Maya people smile when they translate the name of Indiantown into Spanish.El Pueblo de los Indios,or “The Town of the Indians,” has indeed become a population center as well as a symbolic center of Kanjobal Maya culture in exile. Local residents, overwhelmed and sometimes frustrated by the immigration of so many people from Guatemala, say that the name should be changed to “Guatemala town.” In Indiantown, the Maya are visible: there they make up the majority of the migrant workers in the area along with a large number of Mexicans and Mexicans Americans, African Americans, and Haitians.

    Indiantown...

  9. FOUR THE MAYA IN COMMUNITY AND ETHNIC CONTEXT
    (pp. 67-102)

    Once in the United States, the Maya encounter a society centered on jobs and work. A person’s identity is defined by work; social relationships are drawn along work and class lines; work itself or the lack of it is laden with value. Work has a strong position in the Maya system of norms as well. As Elmendorf (1976) points out, for the Yucatec Maya, work is highly valued in indigenous Maya communities. The Maya term for “friend,” for example, literally mean “someone who works alongside you.” It is a compliment to both Maya women and men to say that they...

  10. FIVE WORK AND CHANGES IN SOCIAL STRUCTURE
    (pp. 103-124)

    As poverty-stricken migrant workers, Maya and other immigrants to Indiantown find identity through work. Work, and the identity that it provides people in the United States, varies according to the seasons of agricultural produce, the success of the South Florida construction industry, and the availability of papers giving them authorization to work legally. Work in Indiantown includes traditional field work picking oranges and vegetables in South Florida’s large agricultural industry, construction in the affluent areas of the east coast, golf course and landscape construction, and work in the area’s service industries. In addition, informal sector employment, including babysitting and cooking...

  11. SIX CONFLICT AND THE EVOLUTION OF A NEW MAYA IDENTITY
    (pp. 125-151)

    Interest in ethnic identity in anthropology and the social sciences in general has increased dramatically in the past few years. The rise of ethnic politics and nationalism (Anderson 19831, the international indigenist movements of the 1980s and 1990s (Royce 1982), and the collapse of the Soviet Union in 1991 have all pointed to the importance of ethnic identity for understanding contemporary culture change among people like the Maya. While ethnic relations have always been an integral part of Maya society in Guatemala (see for example Nash 1989, De la Fuente 1967, Hawkins 1984, and Smith 1990), the experience of becoming...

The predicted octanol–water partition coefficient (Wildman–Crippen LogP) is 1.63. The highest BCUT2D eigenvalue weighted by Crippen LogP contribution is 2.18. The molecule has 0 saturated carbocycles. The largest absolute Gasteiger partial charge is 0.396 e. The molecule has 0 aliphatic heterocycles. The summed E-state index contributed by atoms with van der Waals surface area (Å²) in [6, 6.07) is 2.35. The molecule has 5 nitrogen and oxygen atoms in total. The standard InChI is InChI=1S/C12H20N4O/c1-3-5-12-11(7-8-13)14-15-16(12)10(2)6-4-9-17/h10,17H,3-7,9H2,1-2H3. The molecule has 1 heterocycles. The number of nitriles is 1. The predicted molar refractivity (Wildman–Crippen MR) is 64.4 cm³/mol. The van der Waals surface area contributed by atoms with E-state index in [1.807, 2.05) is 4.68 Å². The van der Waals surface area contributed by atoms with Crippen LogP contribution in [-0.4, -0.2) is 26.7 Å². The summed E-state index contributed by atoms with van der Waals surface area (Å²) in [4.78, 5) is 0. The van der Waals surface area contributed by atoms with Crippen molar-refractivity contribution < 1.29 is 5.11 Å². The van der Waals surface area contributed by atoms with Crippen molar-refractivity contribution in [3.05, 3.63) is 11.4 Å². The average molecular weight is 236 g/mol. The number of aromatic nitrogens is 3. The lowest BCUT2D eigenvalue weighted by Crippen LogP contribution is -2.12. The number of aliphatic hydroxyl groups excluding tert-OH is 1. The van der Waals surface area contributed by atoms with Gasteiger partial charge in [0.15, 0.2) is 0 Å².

12. SEVEN VISUAL ANTHROPOLOGY AND THE MAYA
    (pp. 152-173)

    “Can you make a video about Indiantown?” asked Jerónimo Camposeco when we first met. The release of the commercial filmEl Nortein the mid-I980s was well known among the Maya community, as it was based on interviews with people who had first come to California and later to Florida. Television news teams made many visits to the town—so many that after a few years people began refusing to be interviewed on camera. One of the first “media events” that the community witnessed was the helicopter landing of a television news team in Indiantown in the early 1980s. Although...

  13. EIGHT ALWAYS MAYA
    (pp. 174-192)

    The Maya are known as the largest indigenous society in North America, but as the decade of the 1990s emerged, they also became one of the most dispersed. Maya in Indiantown, Florida, are one part of a Maya diaspora that stretches from Central America through Canada.

    The Maya are a people who interest travelers, tourists, historians, and anthropologists. Anthropologists have been fascinated with their prehistory. The rise of the Maya civilization, the nature of their architectural genius, and the complexities of their strategies of adaptation to the jungles and mountains of Mexico and Central America have spawned interest and research...

  14. BIBLIOGRAPHY
    (pp. 193-202)
  15. INDEX
    (pp. 203-209)